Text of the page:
Out here in the Pacific Northwest, we're not quite so civilized. We still believe in private property.
Here's a hint for you sophisticated MA residents - when you come to photograph in the palouse, the fact that the wheat grows in unfenced fields that are hundreds or thousands of acres does not justify you driving your car out into the field to get just the right camera angle. When you do, you can expect the enraged farmer to drive over you with his tractor. Worse, the courts will decide in his favor when you try to sue. Even worse, I will cheer heartily when it happens.
Would you like it if I remodeled your house with my Stihl 021 with an 18" bar? How about if I decide that I don't like the look of your tires, and decide to beautify them with my handy 20 foot Silky pole saw?
John D Gerndt
You know, not every tree is sacred. One can use one's head to figure what requires permission and what doesn't. It is a good post.
I will be traveling this summer with a 10 foot step ladder just to get a view from the scenic outlooks along Michigan's highways where budget constraints (I assume) have allowed "junk trees" to block what we all payed to have dressed and cleared. Getting up in the air is a great way to get around the depth of field issues for long lenses close to the ground. A standard tripod head can be bolted directly to the top step. Try it!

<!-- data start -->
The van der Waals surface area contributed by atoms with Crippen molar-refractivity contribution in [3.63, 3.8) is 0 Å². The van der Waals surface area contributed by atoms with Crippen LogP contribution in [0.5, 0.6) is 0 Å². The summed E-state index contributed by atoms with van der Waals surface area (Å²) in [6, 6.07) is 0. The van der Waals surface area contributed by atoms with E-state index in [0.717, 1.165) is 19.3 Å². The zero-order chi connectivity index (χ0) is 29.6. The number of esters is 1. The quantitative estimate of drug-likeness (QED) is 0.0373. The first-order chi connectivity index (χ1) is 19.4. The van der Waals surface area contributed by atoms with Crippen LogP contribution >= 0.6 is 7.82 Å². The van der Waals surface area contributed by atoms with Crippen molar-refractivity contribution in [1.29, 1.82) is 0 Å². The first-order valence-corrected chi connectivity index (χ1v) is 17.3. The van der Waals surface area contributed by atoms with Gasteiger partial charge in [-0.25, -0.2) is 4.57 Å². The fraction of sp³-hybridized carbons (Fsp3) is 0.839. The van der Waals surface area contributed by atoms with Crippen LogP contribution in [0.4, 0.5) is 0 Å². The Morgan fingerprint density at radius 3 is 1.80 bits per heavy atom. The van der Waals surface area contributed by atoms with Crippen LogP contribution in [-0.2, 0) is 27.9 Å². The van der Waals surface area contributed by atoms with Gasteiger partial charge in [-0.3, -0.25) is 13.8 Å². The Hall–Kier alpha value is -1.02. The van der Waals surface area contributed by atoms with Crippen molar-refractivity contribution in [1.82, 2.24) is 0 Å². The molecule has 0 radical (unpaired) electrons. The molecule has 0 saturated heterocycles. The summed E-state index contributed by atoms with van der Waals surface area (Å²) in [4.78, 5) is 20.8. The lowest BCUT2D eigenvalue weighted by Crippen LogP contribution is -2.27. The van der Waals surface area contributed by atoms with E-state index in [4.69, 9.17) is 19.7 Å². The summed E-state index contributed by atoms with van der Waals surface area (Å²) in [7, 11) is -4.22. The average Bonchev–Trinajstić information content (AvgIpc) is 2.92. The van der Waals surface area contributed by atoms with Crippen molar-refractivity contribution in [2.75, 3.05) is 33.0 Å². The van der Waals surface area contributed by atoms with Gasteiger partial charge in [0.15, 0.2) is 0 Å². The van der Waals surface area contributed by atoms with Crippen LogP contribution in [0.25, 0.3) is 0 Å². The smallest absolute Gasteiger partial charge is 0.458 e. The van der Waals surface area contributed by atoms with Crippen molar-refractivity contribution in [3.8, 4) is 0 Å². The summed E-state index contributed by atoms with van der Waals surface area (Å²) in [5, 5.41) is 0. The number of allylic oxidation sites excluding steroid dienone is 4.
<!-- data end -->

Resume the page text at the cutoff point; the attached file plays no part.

John, good post! I have one of those ladders and they are well worth the money. I lash my tripod onto the ladder with ropes.
Paul, lighten up! John "the butcher" Cook is on the other side of the country from you so your trees are safe! : >)
Tom, that's a GREAT picture! How much for a small print?
Next week I'm finishing up as job at a National Battlefield and you can be darn sure I won't be cutting anything there. But the next time I'm shooting a commercial building and need a branch, I'll cut one if need be. (I also live in a very green place and its OK to use your head about this tree cutting thing.)
Saint Ansel had a saw in the trunk of his Caddy, I swear.
What John meant was "improve the picture". Let us not beat a dead horse any deader. Or don't even bother to pick up paper cups and beer cans to get them out of the photo. That, after all, alters reality. The horse is dead.
"...the concept of not destroying something which doesn't belong to you. Am I alone in this viewpoint?"
As a general rule in the US, no Paul, you're not, but those who subscribe seem to become fewer and fewer by the year.
Regarding trees growing in abandoned industrial property: One of my favorite shots is of the bathroom of an abandoned guard house near an abandoned factory. It's one of my favorites because the tree branch coming in through the window is the perfect compliment to the general run-down look of the place. Sometimes those wild trees just make a picture...
I'm waiting for somebody to mention Fred Picker's name in the (chain)saw context.
Tom, that's a really GREAT picture! I like a print also. Much better than what I got the last time I was there in winter.